Most certainly today’s world is no longer perfect as God had first made it, because man made a choice to forsake the will and way of God by eating from the forbidden tree.  Yet even though man disobeyed God, God’s steadfast love would not let His creation go down the tubes.  To this day God continues to bless us with everything that supports our body and life.  We read near the end of today’s text: “He gives food to all flesh, for His steadfast love endures forever.”

You and I aren’t always sitting on a mountaintop in our lives, but that does not mean God has ceased to love and care for us.  We have always had air to breathe and food to eat.  We have always had a roof over our heads, something to wear, and someone who cares.  Unfortunately, we don’t always thank the Lord for His creative and providential care, because we lose sight of these truths.  A Sunday school teacher had this brought home to her when she asked her class where they got all the things they needed to live.  Without hesitation the answer rang out, “Walmart.”  Like that Sunday school class, we forget Who is the ultimate source of all the food we have to eat, the clothes that is in our closets, and the roof that is over our heads.  There are so many middlemen between these things we have and the God Who gives them to us that Walmart rather than God is seen as the great provider.

The truth found in the First Article of the Apostles’’ Creed is God is our Creator and Provider, and that we are to give Him thanks all of our days.  His creative and providential hand shows us that His steadfast love endures forever.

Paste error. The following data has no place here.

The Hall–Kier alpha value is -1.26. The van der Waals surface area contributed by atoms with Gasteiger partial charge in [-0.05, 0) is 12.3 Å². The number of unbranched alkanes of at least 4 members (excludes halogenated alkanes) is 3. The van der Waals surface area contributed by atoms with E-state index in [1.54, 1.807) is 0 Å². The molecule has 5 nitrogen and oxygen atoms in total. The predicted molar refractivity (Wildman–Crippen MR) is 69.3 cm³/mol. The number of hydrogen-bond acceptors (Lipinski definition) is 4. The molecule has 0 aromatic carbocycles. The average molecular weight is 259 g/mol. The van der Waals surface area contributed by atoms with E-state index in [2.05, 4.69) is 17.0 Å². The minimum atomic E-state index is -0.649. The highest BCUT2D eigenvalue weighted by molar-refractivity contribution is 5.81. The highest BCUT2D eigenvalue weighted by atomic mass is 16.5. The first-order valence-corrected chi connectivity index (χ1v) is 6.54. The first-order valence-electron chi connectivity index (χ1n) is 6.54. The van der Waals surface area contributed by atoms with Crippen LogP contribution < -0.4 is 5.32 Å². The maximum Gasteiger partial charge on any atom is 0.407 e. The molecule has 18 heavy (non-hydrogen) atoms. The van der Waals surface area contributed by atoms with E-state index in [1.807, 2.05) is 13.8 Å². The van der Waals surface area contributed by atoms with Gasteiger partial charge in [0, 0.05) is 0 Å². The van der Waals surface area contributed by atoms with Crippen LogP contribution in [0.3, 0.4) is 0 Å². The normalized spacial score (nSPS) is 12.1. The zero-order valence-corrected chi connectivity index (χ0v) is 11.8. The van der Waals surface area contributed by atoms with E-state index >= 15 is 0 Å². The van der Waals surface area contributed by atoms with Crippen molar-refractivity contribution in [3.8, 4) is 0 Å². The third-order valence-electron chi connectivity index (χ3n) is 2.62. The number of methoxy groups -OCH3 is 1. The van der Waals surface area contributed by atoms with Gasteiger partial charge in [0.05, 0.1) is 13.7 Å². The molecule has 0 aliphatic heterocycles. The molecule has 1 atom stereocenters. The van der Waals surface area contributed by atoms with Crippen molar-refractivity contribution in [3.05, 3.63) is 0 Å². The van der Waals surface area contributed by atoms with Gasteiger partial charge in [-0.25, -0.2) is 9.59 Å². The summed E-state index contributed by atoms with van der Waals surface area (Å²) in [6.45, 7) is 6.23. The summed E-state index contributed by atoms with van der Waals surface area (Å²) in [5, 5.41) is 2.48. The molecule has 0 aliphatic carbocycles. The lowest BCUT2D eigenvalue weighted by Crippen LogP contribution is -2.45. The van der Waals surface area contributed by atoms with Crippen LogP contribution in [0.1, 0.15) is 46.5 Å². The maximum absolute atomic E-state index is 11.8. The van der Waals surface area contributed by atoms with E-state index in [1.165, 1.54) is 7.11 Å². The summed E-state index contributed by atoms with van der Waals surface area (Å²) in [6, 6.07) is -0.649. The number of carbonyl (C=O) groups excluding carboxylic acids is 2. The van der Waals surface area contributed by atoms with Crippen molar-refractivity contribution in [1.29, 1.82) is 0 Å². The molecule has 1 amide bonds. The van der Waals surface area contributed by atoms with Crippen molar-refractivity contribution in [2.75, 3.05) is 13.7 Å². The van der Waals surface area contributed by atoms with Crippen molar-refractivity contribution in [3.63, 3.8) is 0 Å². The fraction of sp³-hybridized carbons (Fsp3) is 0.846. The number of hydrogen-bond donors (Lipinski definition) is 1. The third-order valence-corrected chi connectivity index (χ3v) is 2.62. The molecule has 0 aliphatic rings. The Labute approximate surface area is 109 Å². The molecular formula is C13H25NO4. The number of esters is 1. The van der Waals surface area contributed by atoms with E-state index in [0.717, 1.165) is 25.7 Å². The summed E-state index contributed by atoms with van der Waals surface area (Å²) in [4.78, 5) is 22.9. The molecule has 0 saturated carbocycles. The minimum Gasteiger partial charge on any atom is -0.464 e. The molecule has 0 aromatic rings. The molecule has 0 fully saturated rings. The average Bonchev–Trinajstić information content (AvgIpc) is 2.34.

Second, God’s steadfast love is the rallying point for a thankful heart, because God’s love is the basis of our eternal salvation.  Our text makes us mindful of this as it refers to how God’s hand delivered the Israelites from Egyptian bondage and brought them safely into the promised land of Canaan.

The Bible tells us that we were in bondage as we were “dead in our trespasses and sins” (Ephesians 2:1).  We had no way of saving ourselves, because we were in such bondage from the time our mothers conceived us (Psalm 51:5).  It is while we were in this state that God demonstrates His love for us.  God sent His believed Son to the cross of Calvary to suffer and die that the debt of our sins would be paid.  He took on our sins and was punished as though He were the sinner, so that through the lifeblood He shed we would be His forgiven children and heirs of everlasting life in heaven.

God now asks us: “If I did that for you while you were my enemies, will I not in My steadfast love care for you until you enter the eternal home in heaven that I have prepared for you” (Romans 8:32)?  The truth is that God in His love cares for us, watches over us, and will be our God in the valleys as well as on the mountains.  Because of His steadfast love, we can give thanks to Him in all circumstances.  Amen.